Integration Brings Out Worst in Techie's Outsourcer Fable

Loraine Lawson

InfoWorld has a fun blog called "Off the Record." Readers send in their IT horror stories and if they're chosen, InfoWorld posts them on this blog anonymously. Normally, I don't give anonymous posts a second glance, but Tuesday's installment cracked me up and it makes a nice integration morality tale for those of you vigorously pursuing outsourcing.


I know -- outsourcing is so early 2000. But let's get real here: SaaS and cloud computing -- assuming there is a difference -- all are basically variations on outsourcing. If technology were cooking, internal IT would be home meals: bad, or good, you're stuck with it. Outsourcing would be like visiting a family owned business; you're basically getting the same food you might fix, but it tastes better and you're not wasting time or food experimenting.


SaaS and utility computing would then be like fast food or a pizza joint -- it's very quick and efficient, but with a limited menu. You're probably getting about the same thing as everybody else, except maybe without the pickle or with extra fries.


I'm sure there are lots of great outsourcers and service providers out there. And certainly, it can be a good strategic move, particularly for small companies who can't hire the necessary IT skills.


But the problem with both dining out and outsourcing is you're never entirely sure what's going on behind the scenes. If you enjoy your meal and everything goes well, lucky you. But if there are problems -- say your steak's undercooked, e-mail stops going out, you contract Hepatitis C, or the database gets hacked -- it can be hard to pinpoint what went wrong.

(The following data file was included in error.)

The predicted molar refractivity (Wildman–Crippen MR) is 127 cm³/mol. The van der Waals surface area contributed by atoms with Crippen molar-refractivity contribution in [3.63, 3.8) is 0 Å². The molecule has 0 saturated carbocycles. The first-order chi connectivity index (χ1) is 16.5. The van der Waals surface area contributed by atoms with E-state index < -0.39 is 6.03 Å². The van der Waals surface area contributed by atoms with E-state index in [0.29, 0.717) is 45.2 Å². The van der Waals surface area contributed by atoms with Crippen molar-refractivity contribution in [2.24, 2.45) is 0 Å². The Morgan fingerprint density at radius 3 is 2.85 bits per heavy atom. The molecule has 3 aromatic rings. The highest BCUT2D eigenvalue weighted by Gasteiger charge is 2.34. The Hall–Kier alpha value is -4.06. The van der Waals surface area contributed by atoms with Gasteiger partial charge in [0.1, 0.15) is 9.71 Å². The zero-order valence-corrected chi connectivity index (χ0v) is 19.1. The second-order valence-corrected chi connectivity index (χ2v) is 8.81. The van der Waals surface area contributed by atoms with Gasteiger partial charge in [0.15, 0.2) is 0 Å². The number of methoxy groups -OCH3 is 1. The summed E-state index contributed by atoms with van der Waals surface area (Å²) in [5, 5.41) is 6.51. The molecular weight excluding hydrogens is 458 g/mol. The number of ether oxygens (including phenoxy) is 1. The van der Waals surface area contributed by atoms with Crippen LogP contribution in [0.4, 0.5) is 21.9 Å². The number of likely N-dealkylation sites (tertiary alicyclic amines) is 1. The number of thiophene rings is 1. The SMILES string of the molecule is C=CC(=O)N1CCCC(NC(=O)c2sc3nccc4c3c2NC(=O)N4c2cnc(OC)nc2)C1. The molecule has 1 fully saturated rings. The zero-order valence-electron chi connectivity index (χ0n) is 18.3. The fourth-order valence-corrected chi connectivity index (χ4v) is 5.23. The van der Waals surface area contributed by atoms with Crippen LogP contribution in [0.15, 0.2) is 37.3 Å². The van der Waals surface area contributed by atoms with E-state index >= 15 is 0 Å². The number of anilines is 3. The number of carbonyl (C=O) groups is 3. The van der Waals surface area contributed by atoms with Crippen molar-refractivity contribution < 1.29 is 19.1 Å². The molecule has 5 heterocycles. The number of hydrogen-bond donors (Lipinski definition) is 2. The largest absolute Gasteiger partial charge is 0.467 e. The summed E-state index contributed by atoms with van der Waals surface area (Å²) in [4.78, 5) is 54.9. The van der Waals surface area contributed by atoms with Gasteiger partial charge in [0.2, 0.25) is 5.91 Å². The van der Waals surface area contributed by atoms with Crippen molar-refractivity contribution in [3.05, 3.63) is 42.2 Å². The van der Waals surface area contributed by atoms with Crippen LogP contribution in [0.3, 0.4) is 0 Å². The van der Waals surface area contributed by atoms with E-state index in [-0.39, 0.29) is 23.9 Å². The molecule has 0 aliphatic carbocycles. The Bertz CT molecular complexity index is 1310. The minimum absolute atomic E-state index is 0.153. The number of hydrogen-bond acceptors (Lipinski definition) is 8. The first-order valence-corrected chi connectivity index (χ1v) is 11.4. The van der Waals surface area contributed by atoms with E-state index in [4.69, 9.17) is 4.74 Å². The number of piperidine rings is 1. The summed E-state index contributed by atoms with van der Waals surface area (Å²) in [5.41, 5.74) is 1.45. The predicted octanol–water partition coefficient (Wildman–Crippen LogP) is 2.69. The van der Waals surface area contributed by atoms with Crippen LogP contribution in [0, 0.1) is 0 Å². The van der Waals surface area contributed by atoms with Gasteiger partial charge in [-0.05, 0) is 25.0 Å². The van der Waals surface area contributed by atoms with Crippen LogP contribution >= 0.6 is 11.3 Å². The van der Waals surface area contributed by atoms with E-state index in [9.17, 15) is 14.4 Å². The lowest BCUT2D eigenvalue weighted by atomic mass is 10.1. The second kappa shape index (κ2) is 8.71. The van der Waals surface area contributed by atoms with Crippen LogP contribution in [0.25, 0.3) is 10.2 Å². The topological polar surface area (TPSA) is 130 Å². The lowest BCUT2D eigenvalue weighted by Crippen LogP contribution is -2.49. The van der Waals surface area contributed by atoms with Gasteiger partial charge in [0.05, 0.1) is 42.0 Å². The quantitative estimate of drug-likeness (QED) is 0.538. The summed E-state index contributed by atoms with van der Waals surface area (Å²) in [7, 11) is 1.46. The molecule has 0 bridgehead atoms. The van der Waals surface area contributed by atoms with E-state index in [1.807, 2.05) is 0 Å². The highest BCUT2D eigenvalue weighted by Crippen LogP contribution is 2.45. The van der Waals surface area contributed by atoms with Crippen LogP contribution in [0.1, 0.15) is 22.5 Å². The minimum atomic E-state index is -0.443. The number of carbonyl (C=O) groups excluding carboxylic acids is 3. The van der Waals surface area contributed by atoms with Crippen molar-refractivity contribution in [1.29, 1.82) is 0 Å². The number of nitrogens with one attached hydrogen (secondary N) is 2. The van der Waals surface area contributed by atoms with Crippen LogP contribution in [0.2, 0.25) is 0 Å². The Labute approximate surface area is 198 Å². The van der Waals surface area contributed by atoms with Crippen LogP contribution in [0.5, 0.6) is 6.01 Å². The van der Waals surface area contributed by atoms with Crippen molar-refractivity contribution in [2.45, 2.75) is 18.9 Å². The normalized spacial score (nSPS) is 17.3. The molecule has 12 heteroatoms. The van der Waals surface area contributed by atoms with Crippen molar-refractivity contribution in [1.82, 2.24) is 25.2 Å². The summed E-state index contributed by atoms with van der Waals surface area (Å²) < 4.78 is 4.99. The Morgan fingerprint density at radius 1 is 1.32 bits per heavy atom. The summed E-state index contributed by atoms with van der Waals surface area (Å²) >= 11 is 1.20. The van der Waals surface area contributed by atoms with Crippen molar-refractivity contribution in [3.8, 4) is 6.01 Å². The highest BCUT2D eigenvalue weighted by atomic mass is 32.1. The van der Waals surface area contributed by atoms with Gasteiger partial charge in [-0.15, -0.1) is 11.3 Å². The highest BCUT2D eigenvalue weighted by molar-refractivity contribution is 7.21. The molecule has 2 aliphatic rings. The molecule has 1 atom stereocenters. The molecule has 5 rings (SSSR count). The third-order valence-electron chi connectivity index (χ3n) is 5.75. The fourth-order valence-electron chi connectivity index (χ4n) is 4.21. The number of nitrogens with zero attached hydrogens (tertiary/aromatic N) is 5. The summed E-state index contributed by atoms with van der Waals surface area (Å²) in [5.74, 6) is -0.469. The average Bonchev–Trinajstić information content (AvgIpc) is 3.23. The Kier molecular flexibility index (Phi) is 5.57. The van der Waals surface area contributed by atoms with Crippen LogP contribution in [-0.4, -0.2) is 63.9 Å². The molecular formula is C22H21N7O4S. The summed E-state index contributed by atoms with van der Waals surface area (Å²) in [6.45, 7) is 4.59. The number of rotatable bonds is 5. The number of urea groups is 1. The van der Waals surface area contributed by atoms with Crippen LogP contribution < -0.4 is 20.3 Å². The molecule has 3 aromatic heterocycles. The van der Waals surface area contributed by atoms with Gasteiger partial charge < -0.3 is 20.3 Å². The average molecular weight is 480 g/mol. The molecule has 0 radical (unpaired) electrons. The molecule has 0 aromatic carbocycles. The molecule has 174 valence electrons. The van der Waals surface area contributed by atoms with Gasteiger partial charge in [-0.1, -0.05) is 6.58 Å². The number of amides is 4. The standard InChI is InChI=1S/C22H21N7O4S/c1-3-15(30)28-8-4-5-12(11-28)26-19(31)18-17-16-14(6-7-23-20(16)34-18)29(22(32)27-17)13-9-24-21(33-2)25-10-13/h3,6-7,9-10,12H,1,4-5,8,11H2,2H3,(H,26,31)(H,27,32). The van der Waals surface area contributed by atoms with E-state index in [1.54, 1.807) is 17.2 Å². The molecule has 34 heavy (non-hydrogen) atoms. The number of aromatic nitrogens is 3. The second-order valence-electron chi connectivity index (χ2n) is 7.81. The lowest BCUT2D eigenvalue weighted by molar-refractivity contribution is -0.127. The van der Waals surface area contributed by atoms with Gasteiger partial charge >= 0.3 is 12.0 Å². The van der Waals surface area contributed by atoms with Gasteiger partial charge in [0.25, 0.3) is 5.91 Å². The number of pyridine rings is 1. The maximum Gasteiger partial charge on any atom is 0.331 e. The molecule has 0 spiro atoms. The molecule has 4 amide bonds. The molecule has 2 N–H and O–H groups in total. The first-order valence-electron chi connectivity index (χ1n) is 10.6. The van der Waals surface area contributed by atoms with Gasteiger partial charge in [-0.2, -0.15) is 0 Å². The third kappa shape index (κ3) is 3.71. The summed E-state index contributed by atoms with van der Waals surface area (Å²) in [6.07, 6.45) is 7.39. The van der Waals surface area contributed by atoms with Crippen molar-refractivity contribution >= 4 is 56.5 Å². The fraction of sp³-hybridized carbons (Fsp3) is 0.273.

This Off the Record post is a great example of how integration can really bring out problems with outsourcing.


The poster worked for a company that acquired two other businesses -- one called GoodCo, the other BadCo. Things were in-house at GoodCo, so the acquisition and resulting IT integration went smoothly. Unfortunately, this lulled our writer into a false sense of safety going into a second acquisition with BadCo.


BadCo outsourced everything with a big company, and as a result, integrating BadCo's systems into the corporation has been a major pain in the patootie.


What's really amazing isn't that there were problems, but how BadCo's outsourcer responded to the problems. The IT team took to calling one outsource staffer "Captain Obvious" because his core skill seemed to be just restating what they'd already said.


The kindest way to put it would be to say they were lethargic about addressing issues. A less kind person might say they were either incompetent or deliberately misleading.


My question is whether the users at BadCo would've known how they were being taken for a ride if this had happened pre-acquisition. As it was, the IT person writing the post knew better and was justly appalled at the lackadaisical response of the big outsourcer.


After reading this Gothic tale, I'd sure hate to rely totally on the good graces of an outside IT staff to keep my business-critical technology up and running. Whether it's true or not, it's a great business and IT fable, with a simple but important moral: Buyer beware, because ignorance is expensive and really annoying.

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Add Comment      Leave a comment on this blog post
May 21, 2008 2:58 PM Bert Armijo Bert Armijo  says:
Nice write up in general, but IMHO I think your view of utility computing is somewhat restrictive. To continue your food theme, utility computing is a tool rather than a restaurant. Maybe a food processor or brick oven.For instance, having your outsourcer use utility computing rather than build out infrastructure gets projects completed faster with fewer errors and ensures you can switch outsourcers at any time with minimal cost. Reply

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